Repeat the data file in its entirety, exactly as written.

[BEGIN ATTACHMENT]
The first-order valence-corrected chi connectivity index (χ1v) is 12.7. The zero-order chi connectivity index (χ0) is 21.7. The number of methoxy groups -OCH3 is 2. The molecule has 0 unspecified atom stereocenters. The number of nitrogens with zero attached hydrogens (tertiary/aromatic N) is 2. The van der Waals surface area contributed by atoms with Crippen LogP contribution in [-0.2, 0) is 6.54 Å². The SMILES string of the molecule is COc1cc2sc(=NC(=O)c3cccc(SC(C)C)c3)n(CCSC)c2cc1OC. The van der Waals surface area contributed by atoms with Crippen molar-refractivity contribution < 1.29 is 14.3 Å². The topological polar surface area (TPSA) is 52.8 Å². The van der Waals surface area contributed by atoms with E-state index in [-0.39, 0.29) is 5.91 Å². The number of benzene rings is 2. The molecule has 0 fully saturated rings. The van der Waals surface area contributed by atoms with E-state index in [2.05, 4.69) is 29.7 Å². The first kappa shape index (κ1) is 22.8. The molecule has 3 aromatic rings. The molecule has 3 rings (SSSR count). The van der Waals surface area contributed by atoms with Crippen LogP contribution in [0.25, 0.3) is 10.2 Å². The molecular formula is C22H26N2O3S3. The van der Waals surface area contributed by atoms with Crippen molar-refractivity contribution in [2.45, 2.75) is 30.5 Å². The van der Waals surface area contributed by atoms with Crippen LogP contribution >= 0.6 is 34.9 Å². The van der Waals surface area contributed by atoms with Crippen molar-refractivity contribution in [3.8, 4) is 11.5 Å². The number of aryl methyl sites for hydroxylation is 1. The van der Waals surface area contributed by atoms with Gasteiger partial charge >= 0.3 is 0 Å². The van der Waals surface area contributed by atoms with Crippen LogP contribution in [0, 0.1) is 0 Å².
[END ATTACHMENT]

The first-order valence-corrected chi connectivity index (χ1v) is 12.7. The zero-order chi connectivity index (χ0) is 21.7. The number of methoxy groups -OCH3 is 2. The molecule has 0 unspecified atom stereocenters. The number of nitrogens with zero attached hydrogens (tertiary/aromatic N) is 2. The van der Waals surface area contributed by atoms with Crippen LogP contribution in [-0.2, 0) is 6.54 Å². The SMILES string of the molecule is COc1cc2sc(=NC(=O)c3cccc(SC(C)C)c3)n(CCSC)c2cc1OC. The van der Waals surface area contributed by atoms with Crippen molar-refractivity contribution < 1.29 is 14.3 Å². The topological polar surface area (TPSA) is 52.8 Å². The van der Waals surface area contributed by atoms with E-state index in [-0.39, 0.29) is 5.91 Å². The number of benzene rings is 2. The molecule has 0 fully saturated rings. The van der Waals surface area contributed by atoms with E-state index in [2.05, 4.69) is 29.7 Å². The first kappa shape index (κ1) is 22.8. The molecule has 3 aromatic rings. The molecule has 3 rings (SSSR count). The van der Waals surface area contributed by atoms with Crippen LogP contribution in [0.25, 0.3) is 10.2 Å². The molecular formula is C22H26N2O3S3. The van der Waals surface area contributed by atoms with Crippen molar-refractivity contribution in [2.45, 2.75) is 30.5 Å². The van der Waals surface area contributed by atoms with Crippen LogP contribution >= 0.6 is 34.9 Å². The van der Waals surface area contributed by atoms with Crippen molar-refractivity contribution in [3.8, 4) is 11.5 Å². The number of aryl methyl sites for hydroxylation is 1. The van der Waals surface area contributed by atoms with Gasteiger partial charge >= 0.3 is 0 Å². The van der Waals surface area contributed by atoms with Crippen LogP contribution in [0, 0.1) is 0 Å².